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Secretary-General of the United Nations

Ban Ki-moon

Summary

BAN KI-MOON, Secretary-General of the United Nations, said that every year hope filled the General Assembly Hall, the hope embodied in the Charter of the Organization.  But this year, the horizon of hope had darkened.  Cold War ghosts had returned to haunt the present.  "Diplomacy is on the defensive, undermined by those who believe in violence.  Diversity is under assault by extremists who insist that their way is the only way.  Disarmament is viewed as a distant dream, sabotaged by profiteers of perpetual warfare.  But leadership is precisely about finding the seeds of hope and nurturing them into something bigger."

It had been a terrible year for the principles enshrined in the Charter, he said, citing many challenges in such places as the Central African Republic, Gaza, Ukraine, South Sudan, Mali and the Sahel, Somalia, Nigeria, Iraq and Syria.  The world's "fasten seat belt" light was illuminated.  Turbulence was testing the multilateral system, national institutions and people's lives.  Human rights provided one touchstone for global response.  The Human Rights Up Front initiative aimed to place human rights at the centre of thinking and efforts in the field.

The unity of the Security Council was crucial, he said, citing some successes such as the elimination of Syria's chemical weapons programmes; agreement on a peacekeeping operation for the Central African Republic; and timely support for a peace framework in the Great Lakes region of Africa.  In contrast, disunity about Syria had resulted in grave human suffering and loss of the body's credibility.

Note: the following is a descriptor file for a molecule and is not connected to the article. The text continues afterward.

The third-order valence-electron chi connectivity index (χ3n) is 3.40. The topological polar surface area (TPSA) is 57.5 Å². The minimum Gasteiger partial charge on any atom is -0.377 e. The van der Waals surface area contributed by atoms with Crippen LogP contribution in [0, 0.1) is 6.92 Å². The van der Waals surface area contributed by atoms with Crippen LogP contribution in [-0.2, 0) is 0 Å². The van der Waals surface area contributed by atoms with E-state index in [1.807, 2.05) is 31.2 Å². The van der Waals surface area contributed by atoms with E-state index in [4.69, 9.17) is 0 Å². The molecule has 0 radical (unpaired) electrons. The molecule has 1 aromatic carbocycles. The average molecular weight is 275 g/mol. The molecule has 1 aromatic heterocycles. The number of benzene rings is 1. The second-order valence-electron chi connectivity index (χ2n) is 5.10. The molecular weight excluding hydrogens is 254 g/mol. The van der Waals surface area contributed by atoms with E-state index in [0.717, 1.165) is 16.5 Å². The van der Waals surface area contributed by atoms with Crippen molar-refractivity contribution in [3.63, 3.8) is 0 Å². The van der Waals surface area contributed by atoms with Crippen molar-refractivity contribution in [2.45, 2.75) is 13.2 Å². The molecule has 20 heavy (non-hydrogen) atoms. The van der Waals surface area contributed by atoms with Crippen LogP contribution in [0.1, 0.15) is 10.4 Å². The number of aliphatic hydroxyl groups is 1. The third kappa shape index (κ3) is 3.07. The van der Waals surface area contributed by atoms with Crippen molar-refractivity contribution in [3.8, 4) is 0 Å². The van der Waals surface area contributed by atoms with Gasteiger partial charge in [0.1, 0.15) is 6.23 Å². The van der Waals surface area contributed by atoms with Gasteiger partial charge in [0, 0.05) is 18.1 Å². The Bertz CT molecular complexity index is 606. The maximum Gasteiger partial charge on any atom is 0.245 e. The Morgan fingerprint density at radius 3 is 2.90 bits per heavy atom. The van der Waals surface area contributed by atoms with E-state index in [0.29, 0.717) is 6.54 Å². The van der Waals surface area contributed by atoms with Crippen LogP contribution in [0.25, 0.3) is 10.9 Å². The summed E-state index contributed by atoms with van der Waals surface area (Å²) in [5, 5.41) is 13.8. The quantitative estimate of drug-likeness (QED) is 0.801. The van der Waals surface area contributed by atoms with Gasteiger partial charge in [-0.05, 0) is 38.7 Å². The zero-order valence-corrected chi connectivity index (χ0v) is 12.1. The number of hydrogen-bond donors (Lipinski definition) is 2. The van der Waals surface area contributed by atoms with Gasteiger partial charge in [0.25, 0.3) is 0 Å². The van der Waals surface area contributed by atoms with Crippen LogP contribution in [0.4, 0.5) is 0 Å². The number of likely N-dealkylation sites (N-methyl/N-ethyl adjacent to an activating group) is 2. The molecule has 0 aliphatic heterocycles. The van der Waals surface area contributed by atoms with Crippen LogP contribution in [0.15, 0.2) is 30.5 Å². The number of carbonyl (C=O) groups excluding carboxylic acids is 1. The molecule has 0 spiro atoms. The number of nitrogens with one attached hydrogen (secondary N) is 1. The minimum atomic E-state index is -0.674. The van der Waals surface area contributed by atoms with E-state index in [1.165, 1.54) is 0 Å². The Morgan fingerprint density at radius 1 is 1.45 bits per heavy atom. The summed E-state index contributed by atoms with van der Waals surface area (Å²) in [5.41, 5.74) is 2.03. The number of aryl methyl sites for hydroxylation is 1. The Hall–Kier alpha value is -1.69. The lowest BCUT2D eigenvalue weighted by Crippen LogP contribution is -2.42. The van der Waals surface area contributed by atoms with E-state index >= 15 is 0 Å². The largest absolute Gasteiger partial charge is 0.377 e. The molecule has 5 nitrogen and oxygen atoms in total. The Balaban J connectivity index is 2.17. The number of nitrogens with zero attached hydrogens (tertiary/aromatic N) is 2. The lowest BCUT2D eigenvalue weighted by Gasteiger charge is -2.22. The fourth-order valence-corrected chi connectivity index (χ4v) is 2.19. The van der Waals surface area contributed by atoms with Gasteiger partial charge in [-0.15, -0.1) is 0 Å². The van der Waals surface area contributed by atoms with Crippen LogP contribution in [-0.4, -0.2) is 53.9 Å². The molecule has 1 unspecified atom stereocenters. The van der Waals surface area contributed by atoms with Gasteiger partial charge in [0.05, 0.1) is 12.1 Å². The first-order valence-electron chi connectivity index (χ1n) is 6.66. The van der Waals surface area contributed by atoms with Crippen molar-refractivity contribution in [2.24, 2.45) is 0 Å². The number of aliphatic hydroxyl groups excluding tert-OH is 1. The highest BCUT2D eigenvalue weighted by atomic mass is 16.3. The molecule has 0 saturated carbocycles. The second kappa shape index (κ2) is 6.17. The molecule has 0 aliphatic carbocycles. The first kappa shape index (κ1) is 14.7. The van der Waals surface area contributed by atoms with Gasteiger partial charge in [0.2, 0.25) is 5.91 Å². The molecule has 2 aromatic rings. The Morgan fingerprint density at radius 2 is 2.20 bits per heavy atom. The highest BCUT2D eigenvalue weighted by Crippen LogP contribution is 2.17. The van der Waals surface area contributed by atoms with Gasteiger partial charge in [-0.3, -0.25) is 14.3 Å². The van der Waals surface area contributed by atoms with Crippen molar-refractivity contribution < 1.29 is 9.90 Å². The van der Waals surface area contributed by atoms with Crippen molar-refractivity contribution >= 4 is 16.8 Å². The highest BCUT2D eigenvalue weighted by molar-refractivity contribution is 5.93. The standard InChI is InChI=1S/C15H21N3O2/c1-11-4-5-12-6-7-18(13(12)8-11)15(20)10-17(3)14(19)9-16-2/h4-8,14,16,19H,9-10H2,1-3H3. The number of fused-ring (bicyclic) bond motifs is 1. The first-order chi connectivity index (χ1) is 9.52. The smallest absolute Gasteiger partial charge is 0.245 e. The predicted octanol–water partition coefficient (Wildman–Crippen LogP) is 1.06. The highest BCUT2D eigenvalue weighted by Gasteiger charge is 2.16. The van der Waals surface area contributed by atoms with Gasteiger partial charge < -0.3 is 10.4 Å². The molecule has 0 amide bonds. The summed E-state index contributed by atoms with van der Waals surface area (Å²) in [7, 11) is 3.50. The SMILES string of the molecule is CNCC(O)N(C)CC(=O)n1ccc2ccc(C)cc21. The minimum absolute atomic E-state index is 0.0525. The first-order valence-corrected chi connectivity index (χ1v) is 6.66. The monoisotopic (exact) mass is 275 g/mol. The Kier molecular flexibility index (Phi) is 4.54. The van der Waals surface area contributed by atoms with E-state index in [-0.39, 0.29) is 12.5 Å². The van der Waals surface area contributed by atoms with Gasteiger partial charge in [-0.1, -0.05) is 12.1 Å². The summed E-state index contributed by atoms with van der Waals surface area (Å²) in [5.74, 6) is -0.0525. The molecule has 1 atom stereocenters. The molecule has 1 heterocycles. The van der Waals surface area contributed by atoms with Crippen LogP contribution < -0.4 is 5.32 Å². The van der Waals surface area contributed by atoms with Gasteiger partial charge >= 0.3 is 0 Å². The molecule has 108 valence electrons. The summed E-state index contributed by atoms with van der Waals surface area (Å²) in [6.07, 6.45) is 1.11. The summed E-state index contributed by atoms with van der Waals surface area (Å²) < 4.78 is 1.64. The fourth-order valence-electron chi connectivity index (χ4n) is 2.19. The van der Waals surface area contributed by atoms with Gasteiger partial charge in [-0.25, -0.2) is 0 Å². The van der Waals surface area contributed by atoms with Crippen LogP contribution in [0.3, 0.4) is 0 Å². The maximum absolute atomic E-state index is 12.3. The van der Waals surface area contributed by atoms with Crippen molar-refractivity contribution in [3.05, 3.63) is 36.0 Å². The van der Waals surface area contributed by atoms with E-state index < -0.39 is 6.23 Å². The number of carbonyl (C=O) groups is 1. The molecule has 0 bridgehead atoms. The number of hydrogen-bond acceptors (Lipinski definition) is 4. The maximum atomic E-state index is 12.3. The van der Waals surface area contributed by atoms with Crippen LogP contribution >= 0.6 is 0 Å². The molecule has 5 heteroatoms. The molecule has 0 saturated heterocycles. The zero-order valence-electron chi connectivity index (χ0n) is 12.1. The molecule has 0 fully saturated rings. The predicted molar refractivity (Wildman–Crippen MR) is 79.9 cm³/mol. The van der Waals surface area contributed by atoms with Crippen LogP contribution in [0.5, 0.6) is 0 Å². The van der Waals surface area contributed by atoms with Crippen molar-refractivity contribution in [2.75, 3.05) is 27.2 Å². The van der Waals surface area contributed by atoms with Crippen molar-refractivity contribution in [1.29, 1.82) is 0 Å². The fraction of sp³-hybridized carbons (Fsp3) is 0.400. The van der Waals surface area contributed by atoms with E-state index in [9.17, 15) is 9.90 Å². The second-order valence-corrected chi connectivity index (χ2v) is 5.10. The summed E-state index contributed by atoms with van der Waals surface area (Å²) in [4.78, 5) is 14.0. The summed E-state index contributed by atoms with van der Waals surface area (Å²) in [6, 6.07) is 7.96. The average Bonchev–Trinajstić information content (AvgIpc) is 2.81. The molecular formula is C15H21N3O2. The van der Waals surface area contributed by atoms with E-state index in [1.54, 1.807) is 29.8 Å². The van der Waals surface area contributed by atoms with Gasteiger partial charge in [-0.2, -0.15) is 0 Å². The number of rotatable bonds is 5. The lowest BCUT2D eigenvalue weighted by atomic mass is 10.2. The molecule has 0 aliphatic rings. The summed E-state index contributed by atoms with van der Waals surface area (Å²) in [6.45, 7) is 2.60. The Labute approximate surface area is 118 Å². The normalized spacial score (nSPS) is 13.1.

Global poverty, child mortality and maternal deaths had been cut in half, though more remained to be done, he said.  Those gains showed the power of the Millennium Development Goals and what could be done by working together.  An inspiring global conversation was taking place on an agenda for the next 15 years, including the Conference on Small Island Developing States, the World Conference on Indigenous Peoples and the General Assembly special session on population and development.

At the end of 2014, he would present a synthesis report that would set the stage as Member States began their negotiations for the post-2015 agenda.  Transformation was the international community's goal.  But the world's potential could not be unleashed 100 per cent by excluding 50 per cent of its people, namely, women and girls.  Climate change was integral to all hopes, he said, describing yesterday's Climate Summit as a landmark event.  That momentum must be converted into a meaningful, universal climate agreement in Lima this year and in Paris in 2015.  The outbreak of Ebola in West Africa was an unprecedented crisis, and although the United Nations Mission for Ebola Emergency Response (UNMEER) had been established, the global response needed a 20-fold surge in care, tracking, transport and equipment.

It had been a century since the outbreak of World War I and 70 years since the founding of the United Nations, he noted.  "Yet the world is still not as peaceful as it could or should be."  There were more man-made crises than natural disasters — war, poverty and ignorance.  Crises caused by people could be stopped by people.  "I still have hope.  I draw it from the Charter, our enduring guide in times of dramatic challenge and change," he declared.

Source: GA/11560

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